Killer Adios Review
From The Spaghetti Western Database
Killer Adios (Winchester, uno entre mil)
Often called a twin movie to 32 Calibre Killer, but not really a sequel. Peter Lee Lawrence is again a gunslinger-detective, but the character has a different background. Unlike hired gun Silver from the other movie, he's not a stranger in town who's asked to investigate a murder case, but a gunman of a reputation returning to the very town he had left years before, after shooting a criminal before the man could be interrogated. He is, in other words, a trigger happy young man who's a bit too quick on the draw (and draws too quick) for his own good. In the course of Killer Adios, he will make the same mistake again: shooting an opponent before he could talk.
Peter Lee's name in Killer Adios is Jessy Brayn. It sounds (and looks) a bit odd and it's not the only odd name in the movie. For a moment I thought Eduardo Fajardo's character was called Ringo, but it turned out to be Ringold. The local dignitary who hires Jessy to investigate a series of murders, is called Bill Bragg. Anyway, the victims of the serial killer are all shot in the back and the only clue is a special Winchester rifle - one of a thousand - that belongs to a town bully called Jack Bradshaw. Of course Bradshaw is the main suspect, but detective Jessy knows his classics and understands it can't be that simple.
Killer Adios was the fourth and final western directed by Primo Zeglio, a man who, reportedly, didn't like westerns (1). In an interview he stated that some aspects of his movie had been inspired by one of the few westerns he actually liked, John Ford's The Man Who shot Liberty Valance (1961). There are indeed a few similarities. Liberty Valance is, to some extent, a mystery movie, and in one key scene someone is shot in the back. Both films are also about the coming of law and order in a western town, but Peter Lee's Jessy is not a bookworm, and the script is not concerned with the opposition between myth and reality, or violence and written law. Jessy is quickly appointed deputy, and when the sympathetic but otherwise impotent sheriff is shot, he takes over the man's job and restores order with the help of his six-shooter. With a notorious gunman asked to clean up the town, Killer Adios is closer to another famous town western, made a couple of years before Liberty Valance, Edward Dmytryck's Warlock (1959).
Peter Lee is again a well-dressed hero, but this time around he doesn't look like a forerunner of Sartana or Sabata, but more like a successor of Giuliano Gemma's Ringo from A Pistol for Ringo. Like in 32 Caliber killer, Gemma's shadow hangs over the proceedings. The sophisticated hero, the romantic subplot, the fistfight with Pazzafini, it all suggests that we're dealing with a Gemma movie without Gemma. The film ends with a kiss, like some of Gemma's movies with Ferroni, such as Fort Yuma Gold and Wanted. In this particular case it's not the hero who gets the girl, but (how nice!) the girl who gets the hero. In true Liberty Valance style, the final scene is set on a train.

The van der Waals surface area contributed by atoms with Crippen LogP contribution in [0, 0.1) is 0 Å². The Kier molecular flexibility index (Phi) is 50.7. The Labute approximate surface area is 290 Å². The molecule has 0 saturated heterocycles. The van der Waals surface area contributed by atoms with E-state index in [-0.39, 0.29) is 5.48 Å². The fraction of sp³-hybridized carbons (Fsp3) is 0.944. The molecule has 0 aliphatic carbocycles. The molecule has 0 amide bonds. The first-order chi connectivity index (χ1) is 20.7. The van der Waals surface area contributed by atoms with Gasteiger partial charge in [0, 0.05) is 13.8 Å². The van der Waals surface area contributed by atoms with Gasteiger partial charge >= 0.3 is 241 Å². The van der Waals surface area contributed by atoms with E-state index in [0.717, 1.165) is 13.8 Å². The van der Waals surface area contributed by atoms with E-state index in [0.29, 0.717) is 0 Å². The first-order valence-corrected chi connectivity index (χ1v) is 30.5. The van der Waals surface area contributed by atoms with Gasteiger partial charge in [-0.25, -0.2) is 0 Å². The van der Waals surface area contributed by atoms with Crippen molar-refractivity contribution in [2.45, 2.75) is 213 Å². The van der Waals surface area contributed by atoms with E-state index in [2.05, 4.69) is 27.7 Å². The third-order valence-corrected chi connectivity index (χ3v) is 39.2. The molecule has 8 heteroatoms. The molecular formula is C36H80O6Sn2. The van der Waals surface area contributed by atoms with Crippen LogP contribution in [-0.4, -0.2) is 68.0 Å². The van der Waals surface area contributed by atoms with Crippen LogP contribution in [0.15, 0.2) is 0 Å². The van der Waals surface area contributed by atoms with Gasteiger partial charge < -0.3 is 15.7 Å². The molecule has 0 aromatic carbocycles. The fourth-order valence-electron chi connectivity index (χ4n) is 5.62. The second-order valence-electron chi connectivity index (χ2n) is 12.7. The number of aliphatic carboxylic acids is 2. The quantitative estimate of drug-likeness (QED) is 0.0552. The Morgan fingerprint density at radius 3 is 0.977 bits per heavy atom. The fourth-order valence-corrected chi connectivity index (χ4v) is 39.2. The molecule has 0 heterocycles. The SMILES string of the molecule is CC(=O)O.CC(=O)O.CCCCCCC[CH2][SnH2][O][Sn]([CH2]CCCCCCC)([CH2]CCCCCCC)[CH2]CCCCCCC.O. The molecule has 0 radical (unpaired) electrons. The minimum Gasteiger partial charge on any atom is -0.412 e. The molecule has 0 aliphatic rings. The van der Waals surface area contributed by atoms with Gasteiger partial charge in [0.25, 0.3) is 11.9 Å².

Again I would say the movie works better as a mystery movie than as a western. There are a few shootouts and several blows are exchanged, but only an early flashback scene (showing the incident that drove Jessy out of town) rises above the ordinary. As a mystery movie, it works pretty well; it may be too talkative to some people's taste, but the sinuous story offers enough suspects and red herrings to keep things moving. And, for what it's worth, it kept me guessing until the very end who was behind all these machinations. The romantic subplot is also quite nice, with Jessy's old flame Fanny (Rosalba Neri) now being courted by the main suspect (the owner of the Winchester) and the sheriff's daughter (Marisa Solinas) almost literally stalking our hero. Since Marisa is a brunette, Rosalba is a lovely redhead for the occasion. All tastes are catered for.
- (1) Marco Giusti, Dizionario del western all'italiano
And again those sophisticated gunslingers ...
Duccio Tessari had proposed the name Ringo to Sergio Leone on the set of A Fistful of Dollars, but Leone didn't like it (apparently because he had read about the historic Johnny Ringo, a member of the Clanton clan). Tessari then used the name for the hero of his own movie. It was decided that Ringo would be a more sophisticated, smooth anti-hero than No Name, clean-shaven and well-dressed. Gemma's favorite actor was Burt Lancaster, and he wanted Ringo to look and behave like Joe Erin, the rascal Lancaster had played in Vera Cruz (1954). However, in 1965 the spaghetti western was not yet ready for a black-clad hero (soon it would be) therefore his clothes were modeled after Gary Cooper's outfit in High Noon (1952). He would also be a rascal with a heart of gold, who therefore ends up on the good side of the law (when he's asked by the sheriff to negotiate with the villains). Like Ringo, Peter Lee's Jessy is a bit of a shady person who's asked by the sheriff to assist him, and like Ringo he's a clean and healthy person: Ringo preferred milk to beer or whiskey, Jessy doesn't smoke and doesn't drink. And if he's a man who shoots opponents before asking them questions, he's so neat and courteous that he tells Marisa Solinas she's too young and frail to be his girlfriend. A true gentleman.